People v. Guzman, 2015 IL 118749 (November 2015). Episode 110 (Duration: 5:58)
Failure of court to admonish defendant of immigration consequences does not necessarily lead to reversal.
Defendant was a lawful permanent resident and plead guilty to a gun charge without the court first admonishing him pursuant to 725 ILCS 5/113-8. Defendant's motion to withdraw his guilty plea was denied.
Padilla does not change the fact that in Illinois the required court admonishments are merel directory and not mandatory. See Episode 077 (DUI Discovery Violation Suppression of Evidence) and Episode 055 (Speeding Ticket Dismissed).
Thus, when inadequate admonishments are given, the question of whether due process was violated turns on whether the plea was made voluntarily and intelligently.
In that analysis only the direct consequences of the plea, not the collateral consequences matter. “Direct consequences” are “those consequences affecting the defendant’s sentence and other punishment that the circuit court may impose,” and “[c]ollateral consequences” are those “effects upon the defendant that the circuit court has no authority to impose.”
Padilla deals with claims of ineffective assistance of counsel in a situation where deportation was certain. Nonetheless, defendants who did not receive section 113-8 admonishments may also have been entitled to withdraw their pleas if they establish that they have been denied “real justice” or have suffered prejudice.
See also other immigration case this month (People v. Unzueta) and previous immigration admonishment cases.
Previous Immigration Admonishment Cases:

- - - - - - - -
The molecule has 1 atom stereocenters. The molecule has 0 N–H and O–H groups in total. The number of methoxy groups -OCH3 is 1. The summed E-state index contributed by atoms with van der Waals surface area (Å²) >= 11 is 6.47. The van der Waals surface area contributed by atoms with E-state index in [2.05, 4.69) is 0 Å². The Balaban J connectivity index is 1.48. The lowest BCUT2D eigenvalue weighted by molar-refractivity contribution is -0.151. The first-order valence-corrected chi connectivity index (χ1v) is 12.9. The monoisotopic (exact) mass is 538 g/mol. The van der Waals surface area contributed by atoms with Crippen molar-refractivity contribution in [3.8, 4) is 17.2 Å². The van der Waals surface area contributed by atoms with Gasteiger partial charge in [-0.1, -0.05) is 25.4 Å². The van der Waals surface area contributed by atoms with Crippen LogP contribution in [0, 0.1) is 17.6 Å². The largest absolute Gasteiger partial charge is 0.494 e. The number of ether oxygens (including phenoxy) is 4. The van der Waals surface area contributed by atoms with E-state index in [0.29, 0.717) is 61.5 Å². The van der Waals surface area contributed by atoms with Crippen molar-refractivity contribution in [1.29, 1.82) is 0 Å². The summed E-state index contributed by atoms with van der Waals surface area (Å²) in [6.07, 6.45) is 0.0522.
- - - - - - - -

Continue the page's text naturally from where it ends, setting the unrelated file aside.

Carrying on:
- People v. Guzman, 2014 IL App (3d) 090464 (December 2014) (defendant was prejudiced by counsel’s failure to inform him of clear immigration consequences)
- People v. Guzman-Ruiz, 2014 IL App (3d) 120150 (March 2014) (defense counsel said deportation was unlikely, the was erroneous and prejudiced the defendant)
- People v. La Pointe, 2015 IL App (2d) 130451 (March 2015) (Padilla does not apply retroactively so no ineffectiveness here even though defendant says they never told him he could get a life sentence)
- People v. Valdez, 2015 IL App (3d) 120892 (May 2015) (counsel’s failure to advise client of immigration consequences was not cured by the judge’s admonishments)
- People v. Carranza-Lamas, 2015 IL App (2d) 140862 (August 2015) (trial counsel not ineffective for telling his client he needed to consult an immigration attorney to determine how it would affect his immigration case)
- People v. Cowart, 2015 IL App (1st) 131073 (February 2015) (courts continue to go different ways with the issue of admonishing a defendant on sex registration at the time of a plea)
- People v. Lopez, 2015 IL App (1st) 142260 (September 2015) (trial counsel failed to advise defendant of the potential effect of his plea on his status in this country)